The governing factors under this head are the local land valuation and tax. The system necessitating a spread eagle policy on the land question will cost. What could be a more perfect illustration than the horse railroad system? The motive power of the New York Central Railroad between New York and Albany could be comfortably stowed in the barns of some of the New York City street railways. What a contrast! The real estate, buildings, and fixtures of the Third Ave. line are valued at $1,524,000, and what buildings! Cattle sheds in the metropolis of America. Surely they did not cost a tithe of this great sum. What did? The land, a whole block and more. Henry George advocates might find food for thought here. All this is true of the other lines in every city in the Union. Enormous expenditures for land. A good one half of their capital sunk in purchasing the necessary room. Go where you will, a good fifty per cent. of the capital is used for land for their stables. This obviously does not include equipment.

How is it with mechanical systems? The land is one of the minor considerations, the last thing considered. Let us look at some figures. From careful examination of many engine plants, considering the ratio between a certain number of horses with their necessary adjuncts and a steam plant of numerically equal power, I find it stands as 1 to 30. That is, a steam plant complete of 30 horse power capacity would need only one thirtieth the floor space of thirty horses. With larger powers this ratio is still greater, and from one estimate I found that it stood as 1 to 108, i.e., for horses I should have to have 108 times more floor space than for an equal number of mechanical horse power. It must be remembered also that the mechanical horse power is 50 per cent. greater than the best animal horsepower.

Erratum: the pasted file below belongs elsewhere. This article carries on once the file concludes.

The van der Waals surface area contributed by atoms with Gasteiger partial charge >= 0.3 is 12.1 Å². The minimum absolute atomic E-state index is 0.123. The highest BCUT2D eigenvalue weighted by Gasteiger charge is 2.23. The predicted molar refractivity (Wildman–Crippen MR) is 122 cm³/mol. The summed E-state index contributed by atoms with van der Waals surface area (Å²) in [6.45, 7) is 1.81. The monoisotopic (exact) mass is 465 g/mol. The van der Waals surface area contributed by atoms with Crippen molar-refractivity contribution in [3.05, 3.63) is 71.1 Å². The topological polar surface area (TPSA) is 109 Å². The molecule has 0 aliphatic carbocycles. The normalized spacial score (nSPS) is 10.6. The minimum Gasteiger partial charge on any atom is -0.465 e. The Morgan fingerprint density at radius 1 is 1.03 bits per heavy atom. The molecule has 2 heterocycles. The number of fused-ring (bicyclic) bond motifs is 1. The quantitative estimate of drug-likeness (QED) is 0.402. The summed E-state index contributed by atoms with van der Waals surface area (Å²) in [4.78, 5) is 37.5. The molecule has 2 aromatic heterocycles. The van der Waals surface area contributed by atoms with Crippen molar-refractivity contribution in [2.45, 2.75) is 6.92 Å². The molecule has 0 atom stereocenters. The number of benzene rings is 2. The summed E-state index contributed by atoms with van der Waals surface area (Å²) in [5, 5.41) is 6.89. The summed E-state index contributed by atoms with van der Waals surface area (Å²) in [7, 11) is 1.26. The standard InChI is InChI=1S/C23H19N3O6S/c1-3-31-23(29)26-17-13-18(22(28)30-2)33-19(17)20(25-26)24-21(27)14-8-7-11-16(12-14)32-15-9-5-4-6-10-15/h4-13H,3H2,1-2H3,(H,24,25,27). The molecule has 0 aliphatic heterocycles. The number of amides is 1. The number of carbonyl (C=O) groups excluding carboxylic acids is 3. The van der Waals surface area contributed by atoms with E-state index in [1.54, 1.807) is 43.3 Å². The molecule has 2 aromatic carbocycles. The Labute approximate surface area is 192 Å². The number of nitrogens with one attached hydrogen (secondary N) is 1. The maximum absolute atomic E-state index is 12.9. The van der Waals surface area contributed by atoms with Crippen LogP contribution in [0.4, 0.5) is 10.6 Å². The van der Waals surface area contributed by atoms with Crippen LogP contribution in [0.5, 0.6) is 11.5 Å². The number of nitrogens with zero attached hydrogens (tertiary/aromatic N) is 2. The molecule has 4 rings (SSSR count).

From one maker, taking the engine alone, I found that a rated 100 horse power engine, guaranteed in every particular, would have ample room in the stall for one horse in the average stable. Another instance showed that I could get a steam plant complete, engine, boiler, etc., of 50 horse power, in a space 5 by 6 feet, which is smaller than the average stall. Here is shown the enormous saving in land purchase.

For car room a building several stories high would answer perfectly, since quick-hoisting elevators could be put in and the tracks on each floor have wire connections with the dynamos, so that the cars could be run across the floor to where you please, facilitating storage and dispensing with handling. This would not be possible with the cable.

Comparing electricity and cable on this point, all things favor the former clearly and beyond all question. Furthermore, if locality so favored, the subject of land purchase for electricity could be tabooed entirely, since distance can be so readily overcome. Way out in the suburbs or back in the country by the side of some waterfall, your station might be, while the current is sent to the great city over heavy conductors. Here land rent or tax would be at the minimum. With horses or cable plainly proximity must be had. It is estimated that the land occupied by the Madison Avenue line of New York City is worth the cost of 40 miles of ordinary double track.